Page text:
Marriage Penalties in ObamaCare

November 1, 2011
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Health insurance premium credits in the new law are linked not directly to income, but to the poverty line, resulting in a particularly steep marriage penalty for low-income Americans. With $10,890 as the poverty line for one person and an additional $3,820 for a spouse, marriage means less government help with health insurance.

Health insurance premium credits in the new law are linked not directly to income, but to the poverty line, resulting in a particularly steep marriage penalty for low-income Americans. With $10,890 as the poverty line for one person and an additional $3,820 for a spouse, marriage means less government help with health insurance.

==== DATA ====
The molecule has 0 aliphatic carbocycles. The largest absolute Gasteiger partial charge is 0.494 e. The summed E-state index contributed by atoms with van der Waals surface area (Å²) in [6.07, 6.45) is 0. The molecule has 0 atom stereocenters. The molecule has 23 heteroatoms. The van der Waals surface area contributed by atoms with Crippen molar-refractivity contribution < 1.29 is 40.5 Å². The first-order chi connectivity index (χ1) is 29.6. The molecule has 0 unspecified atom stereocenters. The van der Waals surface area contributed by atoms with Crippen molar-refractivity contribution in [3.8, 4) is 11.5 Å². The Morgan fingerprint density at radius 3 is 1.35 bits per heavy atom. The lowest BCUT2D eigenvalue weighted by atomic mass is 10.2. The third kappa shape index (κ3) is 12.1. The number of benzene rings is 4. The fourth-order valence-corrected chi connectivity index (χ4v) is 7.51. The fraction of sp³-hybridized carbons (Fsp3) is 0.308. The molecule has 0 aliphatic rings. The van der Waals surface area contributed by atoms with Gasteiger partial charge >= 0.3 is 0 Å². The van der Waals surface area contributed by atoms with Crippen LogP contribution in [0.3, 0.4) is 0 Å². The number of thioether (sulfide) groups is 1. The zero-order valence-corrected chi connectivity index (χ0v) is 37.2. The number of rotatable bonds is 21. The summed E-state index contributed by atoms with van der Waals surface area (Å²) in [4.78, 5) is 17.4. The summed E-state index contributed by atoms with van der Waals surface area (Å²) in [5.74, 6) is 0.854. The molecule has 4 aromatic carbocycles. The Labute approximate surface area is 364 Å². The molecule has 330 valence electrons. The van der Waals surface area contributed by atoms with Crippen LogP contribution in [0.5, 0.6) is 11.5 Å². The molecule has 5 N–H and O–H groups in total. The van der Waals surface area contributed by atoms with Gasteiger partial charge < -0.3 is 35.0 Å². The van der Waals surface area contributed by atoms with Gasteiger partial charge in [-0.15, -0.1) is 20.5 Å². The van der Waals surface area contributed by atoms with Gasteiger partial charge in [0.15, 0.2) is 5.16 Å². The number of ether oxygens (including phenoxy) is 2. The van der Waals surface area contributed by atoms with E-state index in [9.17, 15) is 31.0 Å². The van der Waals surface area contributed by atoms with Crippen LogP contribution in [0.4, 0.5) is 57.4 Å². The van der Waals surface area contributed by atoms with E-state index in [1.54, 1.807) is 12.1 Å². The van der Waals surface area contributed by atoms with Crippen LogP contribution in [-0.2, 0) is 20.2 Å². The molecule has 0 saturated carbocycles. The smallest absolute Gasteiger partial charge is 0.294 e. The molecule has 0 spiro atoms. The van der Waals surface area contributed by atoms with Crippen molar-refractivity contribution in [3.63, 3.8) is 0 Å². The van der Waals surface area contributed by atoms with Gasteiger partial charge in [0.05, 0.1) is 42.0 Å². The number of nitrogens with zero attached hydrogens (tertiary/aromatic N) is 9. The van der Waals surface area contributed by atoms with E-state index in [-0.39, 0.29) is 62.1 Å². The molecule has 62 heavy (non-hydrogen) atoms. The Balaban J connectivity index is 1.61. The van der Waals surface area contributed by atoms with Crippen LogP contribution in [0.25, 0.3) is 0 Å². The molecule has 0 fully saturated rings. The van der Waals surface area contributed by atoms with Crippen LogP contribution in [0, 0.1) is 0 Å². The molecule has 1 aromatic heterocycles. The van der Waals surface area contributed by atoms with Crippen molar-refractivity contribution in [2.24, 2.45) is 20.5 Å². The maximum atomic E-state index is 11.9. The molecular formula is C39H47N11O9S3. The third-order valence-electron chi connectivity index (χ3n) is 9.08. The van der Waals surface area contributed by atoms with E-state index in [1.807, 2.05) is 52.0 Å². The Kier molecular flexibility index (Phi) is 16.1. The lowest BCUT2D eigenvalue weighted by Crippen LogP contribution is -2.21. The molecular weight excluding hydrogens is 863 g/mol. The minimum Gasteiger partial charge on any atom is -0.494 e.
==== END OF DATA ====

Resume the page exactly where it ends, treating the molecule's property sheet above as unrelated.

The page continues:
Two singles would each be able to earn $43,000 and still receive help to purchase health insurance, but if they got married and combined their earnings to $86,000, they would be far above the limit. As a married couple, the most they could earn and still get government help with health insurance premiums would be $58,000, a difference of almost $30,000, or 32 percent. This is a substantial disincentive to getting married, or to working while married.

 Testimony of  Diana Furchtgott-Roth.